Sunday, June 01, 2008

"Most of us here would give anything to fly a Flanker"

Candid words from a top gun instructor, who now commands roughly half the airborne striking force that the US Navy has over the Pacific. More than that, these are words of any American pilot who's heard all the Sukhoi stories. Captain Hal Murdock, commodore at Lemoore Naval Air Station, California, is a Tomcat ace who now spends his time effecting the foundations for the next generation of American naval aviation, a.k.a. the F-35 Lightning-II.

To be honest, I'm yet to find a US pilot (and most defence correspondents have met a whole bunch in the last three years) who wouldn't give something really valuable to get behind the stick of a Su-30MKI. The young US Navy lieutenant Matthew "Bloody" Stoll, who flew me in an F/A-18F Super Hornet in February last year at Yelahanka, said, "Hook me up with a Flanker ride, and I'll get you another F/A-18 flight!"

Anyway, during the briefind we got from Captain Murdock at the Lemoore base, the discussion inevitable shifted to a comparison between the Super Hornet and the Su-30MKI. You can always trust a real pilot to be honest about his gear, and stuff used by his purported adversaries. For starters, he was candidly and unambigiously clear that if a Super Hornet and Su-30MKI went head to head, one on one, it would be an incredibly good fight.

One thing he said outright -- it would be imperative for the Super Hornet to keep the engagement BVR to keep its advantages peaked. The Super Hornet, he said, would be able to paint the MKI with its AESA minutes before the reverse could happen, giving it precious minutes to act. Secondly, in a BVR engagement, the electronic warfare environment made possible by the Super Hornet's integrated EW systems are "far superior to anything known to exist on the best Russian fighters". But, he said, you allow the Su-30 to get into a close-combat engagement with the Super Hornet, and "it's gonna be a very different story, I'm afraid."

For starters, the Super Hornet will be almost hopelessly outmanouvered by the MKI, Murdock says. "We've seen these fellas at air shows. It ain't funny. That thing can swing." Even the Super Hornet's turbo nose-down feature (something pilots love) wont allow it to dodge. And probably most importanty, Murdock indicates that in any engagement, if the Super Hornet doesn't make its kill quickly, it's going to almost ruin the odds of winning. The Su-30 has immensely more endurance and survivability in the air than a Super Hornet, and by the simple virtue of being able to stay in the air longer, has a critical one-up.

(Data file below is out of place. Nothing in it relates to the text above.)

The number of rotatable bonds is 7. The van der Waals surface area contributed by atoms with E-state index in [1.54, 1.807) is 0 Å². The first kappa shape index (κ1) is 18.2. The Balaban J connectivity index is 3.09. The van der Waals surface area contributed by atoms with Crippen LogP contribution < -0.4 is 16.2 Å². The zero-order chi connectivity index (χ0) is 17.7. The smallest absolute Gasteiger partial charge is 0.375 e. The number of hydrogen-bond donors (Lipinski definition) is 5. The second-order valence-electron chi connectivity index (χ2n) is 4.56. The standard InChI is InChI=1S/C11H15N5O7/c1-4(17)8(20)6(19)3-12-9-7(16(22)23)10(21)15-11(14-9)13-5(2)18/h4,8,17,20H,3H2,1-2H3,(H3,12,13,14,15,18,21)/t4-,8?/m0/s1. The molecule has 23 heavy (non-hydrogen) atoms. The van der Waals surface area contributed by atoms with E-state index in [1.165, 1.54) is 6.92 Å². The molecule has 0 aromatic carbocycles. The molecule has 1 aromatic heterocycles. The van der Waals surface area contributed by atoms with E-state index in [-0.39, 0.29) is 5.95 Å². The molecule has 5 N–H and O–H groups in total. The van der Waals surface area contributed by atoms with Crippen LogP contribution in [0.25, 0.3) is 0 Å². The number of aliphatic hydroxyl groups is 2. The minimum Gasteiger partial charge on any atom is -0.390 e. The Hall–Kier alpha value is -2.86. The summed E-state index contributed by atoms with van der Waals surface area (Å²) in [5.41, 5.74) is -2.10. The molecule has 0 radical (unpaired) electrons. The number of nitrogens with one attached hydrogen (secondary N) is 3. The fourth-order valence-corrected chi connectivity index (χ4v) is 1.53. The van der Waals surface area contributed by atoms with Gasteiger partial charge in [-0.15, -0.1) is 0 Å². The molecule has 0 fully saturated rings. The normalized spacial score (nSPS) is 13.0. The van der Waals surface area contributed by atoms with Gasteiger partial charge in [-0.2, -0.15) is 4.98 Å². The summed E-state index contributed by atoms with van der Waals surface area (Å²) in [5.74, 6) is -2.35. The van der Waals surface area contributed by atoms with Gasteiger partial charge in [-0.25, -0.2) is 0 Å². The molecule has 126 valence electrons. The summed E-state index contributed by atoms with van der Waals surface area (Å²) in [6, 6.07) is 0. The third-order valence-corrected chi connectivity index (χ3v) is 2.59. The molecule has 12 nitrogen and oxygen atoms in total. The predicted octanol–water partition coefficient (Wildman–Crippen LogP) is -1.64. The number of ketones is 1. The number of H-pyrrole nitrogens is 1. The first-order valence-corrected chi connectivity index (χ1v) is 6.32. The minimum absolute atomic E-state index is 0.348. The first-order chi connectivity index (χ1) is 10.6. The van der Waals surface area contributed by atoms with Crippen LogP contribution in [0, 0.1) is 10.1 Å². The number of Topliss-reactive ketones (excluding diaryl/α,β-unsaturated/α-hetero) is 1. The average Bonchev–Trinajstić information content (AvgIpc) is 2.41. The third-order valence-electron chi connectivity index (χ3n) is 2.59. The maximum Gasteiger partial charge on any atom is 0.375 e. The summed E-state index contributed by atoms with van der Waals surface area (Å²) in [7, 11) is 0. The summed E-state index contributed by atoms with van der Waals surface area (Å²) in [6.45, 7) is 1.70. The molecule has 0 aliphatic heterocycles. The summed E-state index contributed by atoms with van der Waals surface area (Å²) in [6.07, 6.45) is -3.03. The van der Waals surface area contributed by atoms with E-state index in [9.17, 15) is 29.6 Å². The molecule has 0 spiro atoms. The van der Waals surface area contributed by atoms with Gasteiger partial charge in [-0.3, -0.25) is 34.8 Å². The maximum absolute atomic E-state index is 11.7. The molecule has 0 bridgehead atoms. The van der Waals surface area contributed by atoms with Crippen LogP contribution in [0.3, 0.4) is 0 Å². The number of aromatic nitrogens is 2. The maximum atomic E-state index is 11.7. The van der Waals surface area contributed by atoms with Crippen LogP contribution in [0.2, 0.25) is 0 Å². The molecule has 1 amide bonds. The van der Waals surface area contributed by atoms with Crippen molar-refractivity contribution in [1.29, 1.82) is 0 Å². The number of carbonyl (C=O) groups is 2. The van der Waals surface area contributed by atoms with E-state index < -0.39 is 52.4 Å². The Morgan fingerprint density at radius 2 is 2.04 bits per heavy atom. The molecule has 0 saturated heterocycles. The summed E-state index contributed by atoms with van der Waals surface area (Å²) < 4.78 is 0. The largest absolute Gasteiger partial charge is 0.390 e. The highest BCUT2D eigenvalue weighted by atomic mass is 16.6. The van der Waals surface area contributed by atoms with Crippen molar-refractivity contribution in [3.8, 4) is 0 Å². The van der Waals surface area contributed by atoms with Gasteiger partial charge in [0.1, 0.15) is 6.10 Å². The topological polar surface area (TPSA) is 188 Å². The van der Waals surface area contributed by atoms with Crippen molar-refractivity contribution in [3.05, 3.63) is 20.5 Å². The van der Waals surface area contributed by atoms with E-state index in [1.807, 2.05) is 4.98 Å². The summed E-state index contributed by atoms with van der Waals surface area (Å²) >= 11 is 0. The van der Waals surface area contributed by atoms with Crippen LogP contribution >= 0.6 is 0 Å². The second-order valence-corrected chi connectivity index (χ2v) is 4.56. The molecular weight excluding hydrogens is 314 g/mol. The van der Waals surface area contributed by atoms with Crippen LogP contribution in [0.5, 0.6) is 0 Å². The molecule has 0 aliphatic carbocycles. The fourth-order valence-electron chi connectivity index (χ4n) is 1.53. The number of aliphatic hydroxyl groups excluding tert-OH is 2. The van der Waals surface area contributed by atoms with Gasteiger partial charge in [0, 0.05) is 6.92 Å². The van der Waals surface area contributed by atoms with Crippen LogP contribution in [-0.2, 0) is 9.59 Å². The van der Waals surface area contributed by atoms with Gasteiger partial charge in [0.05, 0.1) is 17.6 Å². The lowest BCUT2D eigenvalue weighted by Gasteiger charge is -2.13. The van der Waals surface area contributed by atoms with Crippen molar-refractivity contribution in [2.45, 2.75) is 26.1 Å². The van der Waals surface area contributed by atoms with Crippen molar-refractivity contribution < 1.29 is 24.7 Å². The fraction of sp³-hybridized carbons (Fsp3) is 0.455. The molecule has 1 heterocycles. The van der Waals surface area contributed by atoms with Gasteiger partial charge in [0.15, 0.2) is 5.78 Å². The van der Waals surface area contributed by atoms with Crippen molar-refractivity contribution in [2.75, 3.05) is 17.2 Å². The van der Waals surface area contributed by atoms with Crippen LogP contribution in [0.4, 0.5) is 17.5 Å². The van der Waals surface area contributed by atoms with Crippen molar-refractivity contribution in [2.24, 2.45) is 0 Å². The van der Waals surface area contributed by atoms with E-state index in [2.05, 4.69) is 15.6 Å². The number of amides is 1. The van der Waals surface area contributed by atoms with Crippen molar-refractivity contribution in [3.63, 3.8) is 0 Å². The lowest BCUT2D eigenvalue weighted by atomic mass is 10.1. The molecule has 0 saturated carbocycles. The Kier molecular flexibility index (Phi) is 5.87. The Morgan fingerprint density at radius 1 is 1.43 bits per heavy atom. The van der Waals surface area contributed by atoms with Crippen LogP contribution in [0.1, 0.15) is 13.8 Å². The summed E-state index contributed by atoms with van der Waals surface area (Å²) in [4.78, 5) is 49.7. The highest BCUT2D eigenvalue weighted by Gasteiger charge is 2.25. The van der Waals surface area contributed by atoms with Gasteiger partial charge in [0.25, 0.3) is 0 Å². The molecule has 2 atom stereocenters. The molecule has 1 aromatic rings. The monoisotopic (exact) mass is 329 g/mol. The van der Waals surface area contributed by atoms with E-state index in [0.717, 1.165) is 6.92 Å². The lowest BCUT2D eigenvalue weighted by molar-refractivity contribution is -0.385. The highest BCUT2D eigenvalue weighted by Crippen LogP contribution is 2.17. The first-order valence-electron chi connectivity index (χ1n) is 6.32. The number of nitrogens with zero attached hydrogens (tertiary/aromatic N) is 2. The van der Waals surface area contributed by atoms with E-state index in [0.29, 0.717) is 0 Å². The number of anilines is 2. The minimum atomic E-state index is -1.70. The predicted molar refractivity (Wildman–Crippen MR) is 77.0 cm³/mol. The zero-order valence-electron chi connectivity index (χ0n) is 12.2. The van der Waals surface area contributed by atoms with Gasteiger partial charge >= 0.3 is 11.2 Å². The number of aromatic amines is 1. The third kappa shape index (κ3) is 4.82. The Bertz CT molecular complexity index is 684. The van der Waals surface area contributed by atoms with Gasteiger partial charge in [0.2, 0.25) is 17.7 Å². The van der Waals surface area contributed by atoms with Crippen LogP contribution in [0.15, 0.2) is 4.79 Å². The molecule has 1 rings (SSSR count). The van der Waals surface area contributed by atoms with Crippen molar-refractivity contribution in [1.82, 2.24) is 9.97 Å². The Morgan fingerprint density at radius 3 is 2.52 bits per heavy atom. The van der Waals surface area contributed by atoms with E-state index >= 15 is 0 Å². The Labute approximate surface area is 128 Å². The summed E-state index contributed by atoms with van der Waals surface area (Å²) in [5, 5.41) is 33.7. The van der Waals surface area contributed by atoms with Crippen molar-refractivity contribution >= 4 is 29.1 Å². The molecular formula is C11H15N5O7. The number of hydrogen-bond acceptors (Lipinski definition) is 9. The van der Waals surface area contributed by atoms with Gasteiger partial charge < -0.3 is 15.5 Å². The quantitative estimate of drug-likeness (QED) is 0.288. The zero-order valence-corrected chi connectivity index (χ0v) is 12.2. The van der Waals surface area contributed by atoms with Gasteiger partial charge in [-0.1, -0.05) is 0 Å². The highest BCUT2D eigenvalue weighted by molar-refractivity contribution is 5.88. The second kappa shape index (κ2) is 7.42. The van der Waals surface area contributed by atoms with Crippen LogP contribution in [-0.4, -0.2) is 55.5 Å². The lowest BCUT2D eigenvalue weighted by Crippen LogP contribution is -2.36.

Anonymous said...

This is why Queenie Arror is called dumb head.

He actually buys the story that in BVR Flanker can't defend itself. Actually, a BVR is better to defend than WVR.

No BVR can be fought beyond range of 40-60 kms (in future may be). Beyond that the kill ratio is pathetic.

What can f-18 do after it detects a MKI? Where is the weapon to down aMKI at say 100 kms?

MKI PESA will detect hornet precious few secs late but, at BVR, thats hardly an advantage.

At WVR it will be a massacre.

Qunnie, you should be writing kid porn.

Anonymous said...

Ok insults apart, what fella above said is correct, basically if the Hornet and MKI both have AWACs, then the Hornet loses its marginal advantage too. Basically both sides have similar AAMs as well. And while the Hornet has good EW, it still relies on jammers not superior to what the MKI has in its Israeli Elta 8222.

Ankur said...

Folks - what are the kill probabilities for BVR vs WVR? I would not be surprised if the difference is *very* large.

However - I assume that waiting *minutes* before "seeing" your enemy is nothing to be sneezed at - AWACS or not.

Anonymous said...

thanks for sharing! Its really interesting to know what they think!

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Anonymous said...

However - I assume that waiting *minutes* before "seeing" your enemy is nothing to be sneezed at - AWACS or not.

it is useful, but frankly, all it shows is that the f/a-18 e/f has much lower rcs than the flanker. assuming an equal radar on both (malaysians said so) and a 1 mtr sq rcs on the hornet and a 5 sq mtr on the flanker (ram treated), the hornet crew gets around 5 minutes of detection advantage at around 1000 km/hr speed. but if both sides have awacs, the hornets with e2c and flankers with phalcon, that advantage disappears. and it comes down to weapons and ew and tactics, all of which have so many variables that its hard to tell the outcome. the pilot is right in that the hornet has an excellent ew suite and a towed jammer and will have amraam d in future (much better than r77), but the mki too has an elta 8222 with drfm and if it gets a combo of longer ranged astras and r-172's, then all bets are off. i would actually go for the flankers. the super hornets problem is it combines state of the art avionics with a very poor aerodynamically speaking, airframe. otherwise, it would be a world beater.